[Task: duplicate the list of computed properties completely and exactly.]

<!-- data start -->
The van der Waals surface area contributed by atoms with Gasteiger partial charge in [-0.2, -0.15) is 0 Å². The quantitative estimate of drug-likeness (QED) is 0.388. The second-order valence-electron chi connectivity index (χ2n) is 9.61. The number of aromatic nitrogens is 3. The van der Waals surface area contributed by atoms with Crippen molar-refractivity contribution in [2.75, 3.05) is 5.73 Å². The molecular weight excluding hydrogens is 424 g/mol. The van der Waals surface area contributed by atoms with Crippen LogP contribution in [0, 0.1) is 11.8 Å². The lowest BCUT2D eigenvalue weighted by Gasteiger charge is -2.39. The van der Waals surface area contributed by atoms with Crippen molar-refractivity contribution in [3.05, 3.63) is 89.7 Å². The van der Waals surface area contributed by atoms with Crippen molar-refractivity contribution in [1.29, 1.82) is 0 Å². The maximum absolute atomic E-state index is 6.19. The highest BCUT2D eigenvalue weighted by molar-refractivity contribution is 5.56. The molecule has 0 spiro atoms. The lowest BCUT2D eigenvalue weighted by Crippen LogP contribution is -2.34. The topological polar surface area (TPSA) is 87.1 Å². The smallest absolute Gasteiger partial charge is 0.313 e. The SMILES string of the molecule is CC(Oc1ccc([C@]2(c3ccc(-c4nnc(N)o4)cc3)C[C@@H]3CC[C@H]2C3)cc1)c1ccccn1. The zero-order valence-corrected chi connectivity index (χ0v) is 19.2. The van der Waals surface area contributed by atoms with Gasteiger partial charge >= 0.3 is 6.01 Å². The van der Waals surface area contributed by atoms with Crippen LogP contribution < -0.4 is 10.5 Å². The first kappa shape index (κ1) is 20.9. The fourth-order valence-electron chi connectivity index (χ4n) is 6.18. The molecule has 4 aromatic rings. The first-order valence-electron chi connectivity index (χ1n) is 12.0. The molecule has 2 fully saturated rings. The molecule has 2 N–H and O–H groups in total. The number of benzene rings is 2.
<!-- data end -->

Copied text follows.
The van der Waals surface area contributed by atoms with Gasteiger partial charge in [-0.2, -0.15) is 0 Å². The quantitative estimate of drug-likeness (QED) is 0.388. The second-order valence-electron chi connectivity index (χ2n) is 9.61. The number of aromatic nitrogens is 3. The van der Waals surface area contributed by atoms with Crippen molar-refractivity contribution in [2.75, 3.05) is 5.73 Å². The molecular weight excluding hydrogens is 424 g/mol. The van der Waals surface area contributed by atoms with Crippen LogP contribution in [0, 0.1) is 11.8 Å². The lowest BCUT2D eigenvalue weighted by Gasteiger charge is -2.39. The van der Waals surface area contributed by atoms with Crippen molar-refractivity contribution in [3.05, 3.63) is 89.7 Å². The van der Waals surface area contributed by atoms with Crippen molar-refractivity contribution in [1.29, 1.82) is 0 Å². The maximum absolute atomic E-state index is 6.19. The highest BCUT2D eigenvalue weighted by molar-refractivity contribution is 5.56. The molecule has 0 spiro atoms. The lowest BCUT2D eigenvalue weighted by Crippen LogP contribution is -2.34. The topological polar surface area (TPSA) is 87.1 Å². The smallest absolute Gasteiger partial charge is 0.313 e. The SMILES string of the molecule is CC(Oc1ccc([C@]2(c3ccc(-c4nnc(N)o4)cc3)C[C@@H]3CC[C@H]2C3)cc1)c1ccccn1. The zero-order valence-corrected chi connectivity index (χ0v) is 19.2. The van der Waals surface area contributed by atoms with Gasteiger partial charge >= 0.3 is 6.01 Å². The van der Waals surface area contributed by atoms with Crippen LogP contribution < -0.4 is 10.5 Å². The first kappa shape index (κ1) is 20.9. The fourth-order valence-electron chi connectivity index (χ4n) is 6.18. The molecule has 4 aromatic rings. The first-order valence-electron chi connectivity index (χ1n) is 12.0. The molecule has 2 fully saturated rings. The molecule has 2 N–H and O–H groups in total. The number of benzene rings is 2.